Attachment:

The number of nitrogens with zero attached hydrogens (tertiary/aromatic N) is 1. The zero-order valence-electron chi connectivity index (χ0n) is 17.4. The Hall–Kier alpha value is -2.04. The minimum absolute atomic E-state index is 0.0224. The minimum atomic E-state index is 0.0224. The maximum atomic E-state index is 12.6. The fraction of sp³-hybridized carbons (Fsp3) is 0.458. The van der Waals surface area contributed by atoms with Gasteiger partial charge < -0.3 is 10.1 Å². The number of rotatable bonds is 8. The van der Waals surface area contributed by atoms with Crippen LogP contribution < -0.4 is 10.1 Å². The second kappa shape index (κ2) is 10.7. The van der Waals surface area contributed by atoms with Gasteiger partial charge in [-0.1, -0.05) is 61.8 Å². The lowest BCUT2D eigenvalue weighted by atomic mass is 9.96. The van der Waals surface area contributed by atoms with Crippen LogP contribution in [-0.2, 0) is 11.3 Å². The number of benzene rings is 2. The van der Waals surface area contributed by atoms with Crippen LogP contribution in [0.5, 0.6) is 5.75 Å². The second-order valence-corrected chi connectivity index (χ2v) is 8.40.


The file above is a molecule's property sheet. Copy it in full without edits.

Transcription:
The number of nitrogens with zero attached hydrogens (tertiary/aromatic N) is 1. The zero-order valence-electron chi connectivity index (χ0n) is 17.4. The Hall–Kier alpha value is -2.04. The minimum absolute atomic E-state index is 0.0224. The minimum atomic E-state index is 0.0224. The maximum atomic E-state index is 12.6. The fraction of sp³-hybridized carbons (Fsp3) is 0.458. The van der Waals surface area contributed by atoms with Gasteiger partial charge < -0.3 is 10.1 Å². The number of rotatable bonds is 8. The van der Waals surface area contributed by atoms with Crippen LogP contribution < -0.4 is 10.1 Å². The second kappa shape index (κ2) is 10.7. The van der Waals surface area contributed by atoms with Gasteiger partial charge in [-0.1, -0.05) is 61.8 Å². The lowest BCUT2D eigenvalue weighted by atomic mass is 9.96. The van der Waals surface area contributed by atoms with Crippen LogP contribution in [-0.2, 0) is 11.3 Å². The number of benzene rings is 2. The van der Waals surface area contributed by atoms with Crippen LogP contribution in [0.5, 0.6) is 5.75 Å². The second-order valence-corrected chi connectivity index (χ2v) is 8.40.